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Iran's Khamenei rebuffs U.S. offer of direct talks

Iran's Supreme Leader Ayatollah Ali Khamenei speaks during the 16th summit of the Non-Aligned Movement in Tehran, in this file photo taken A
Iran's Supreme Leader Ayatollah Ali Khamenei speaks during the 16th summit of the Non-Aligned Movement in Tehran, in this file photo taken A

By Marcus George

DUBAI (Reuters) - Iran's highest authority, Ayatollah Ali Khamenei, on Thursday slapped down an offer of direct talks made by U.S. Vice President Joe Biden last week, saying they would not solve the problem between them.

"Some naive people like the idea of negotiating with America, however, negotiations will not solve the problem," Khamenei said in a speech to officials and members of Iran's air force carried on his official website.

"If some people want American rule to be established again in Iran, the nation will rise up to face them," he said.

"American policy in the Middle East has been destroyed and Americans now need to play a new card. That card is dragging Iran into negotiations."

Khamenei made his comments just days after Biden said the United States was prepared to meet bilaterally with the Iranian leadership. "That offer stands but it must be real and tangible," Biden said in Munich on Saturday.

With traditional fiery rhetoric, Khamenei lambasted Biden's offer, saying that since the 1979 revolution the United States had gravely insulted Iran and continued to do so with its threat of military action.

"You take up arms against the nation of Iran and say: 'negotiate or we fire'. But you should know that pressure and negotiations are not compatible and our nation will not be intimidated by these actions," he added.

Relations between Iran and the United States were severed after the overthrow of Iran's pro-Western monarchy in 1979 and diplomatic meetings between officials have since been very rare.

ALL OPTIONS STILL 'ON THE TABLE'

Currently U.S.-Iran contact is limited to talks between Tehran and a so-called P5+1 group of powers on Iran's disputed nuclear program which are to resume on February 26 in Kazakhstan.

In Washington, U.S. State Department spokeswoman Victoria Nuland brushed off Khamenei's remarks and urged Iran to show up in Almaty "prepared to discuss real substance" either in a group setting or in bilateral talks.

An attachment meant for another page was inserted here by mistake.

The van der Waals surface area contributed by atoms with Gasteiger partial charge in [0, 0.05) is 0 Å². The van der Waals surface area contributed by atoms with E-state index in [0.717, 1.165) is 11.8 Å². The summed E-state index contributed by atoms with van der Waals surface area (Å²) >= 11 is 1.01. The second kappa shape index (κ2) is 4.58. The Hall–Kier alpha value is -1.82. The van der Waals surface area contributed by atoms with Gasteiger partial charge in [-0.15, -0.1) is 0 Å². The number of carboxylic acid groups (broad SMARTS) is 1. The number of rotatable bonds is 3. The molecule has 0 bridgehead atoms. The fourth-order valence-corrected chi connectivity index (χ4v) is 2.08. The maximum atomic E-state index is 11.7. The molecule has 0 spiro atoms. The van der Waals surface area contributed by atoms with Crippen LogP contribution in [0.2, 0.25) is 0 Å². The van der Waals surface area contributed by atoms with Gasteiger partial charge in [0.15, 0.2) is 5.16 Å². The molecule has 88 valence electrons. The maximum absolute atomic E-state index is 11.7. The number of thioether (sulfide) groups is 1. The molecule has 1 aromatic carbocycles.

"As the Iranians well know, the ball is in the Iranians' own court," she told reporters.

"We've always said that action on the Iranian side would be matched by action on our side, so it's really up to Iran to engage if it wants to see sanctions eased," said Nuland, adding that failure to address the nuclear concerns would bring more pressure on Tehran.

Israel's Deputy Prime Minister Dan Meridor said he was skeptical the negotiations in Almaty could yield a result, telling Israel Radio that the United States needed to demonstrate to Iran that "all options were still on the table".

Israel, widely recognized to be the only nuclear power in the Middle East, has warned it could mount a pre-emptive strike on Iranian atomic sites. Israel says the prospect of a nuclear-armed Iran threatens its existence, given Tehran's refusal to recognize the Jewish state.

"The final option, this is the phrasing we have used, should remain in place and be serious," said Meridor.

"The fact that the Iranians have not yet come down from the path they are on means that talks ... are liable to bring about only a stalling for time," he said.

Iran maintains its nuclear program is entirely peaceful but Western powers are concerned it is intent on developing a weapons program.

Many believe a deal on settling the nuclear issue is impossible without a U.S.-Iranian thaw. But any rapprochement would require direct talks addressing many sources of mutual mistrust that have lingered since Iran's 1979 Islamic Revolution and the subsequent U.S. embassy hostage crisis in Tehran.

Moreover, although his November re-election may give President Barack Obama a freer hand to pursue direct negotiations, analysts say Iran's own presidential election in June may prove an additional obstacle to progress being made.

(Additional reporting by Dan Williams, and Paul Eckert in Washington; Editing by William Maclean, Jon Boyle and Mohammad Zargham)

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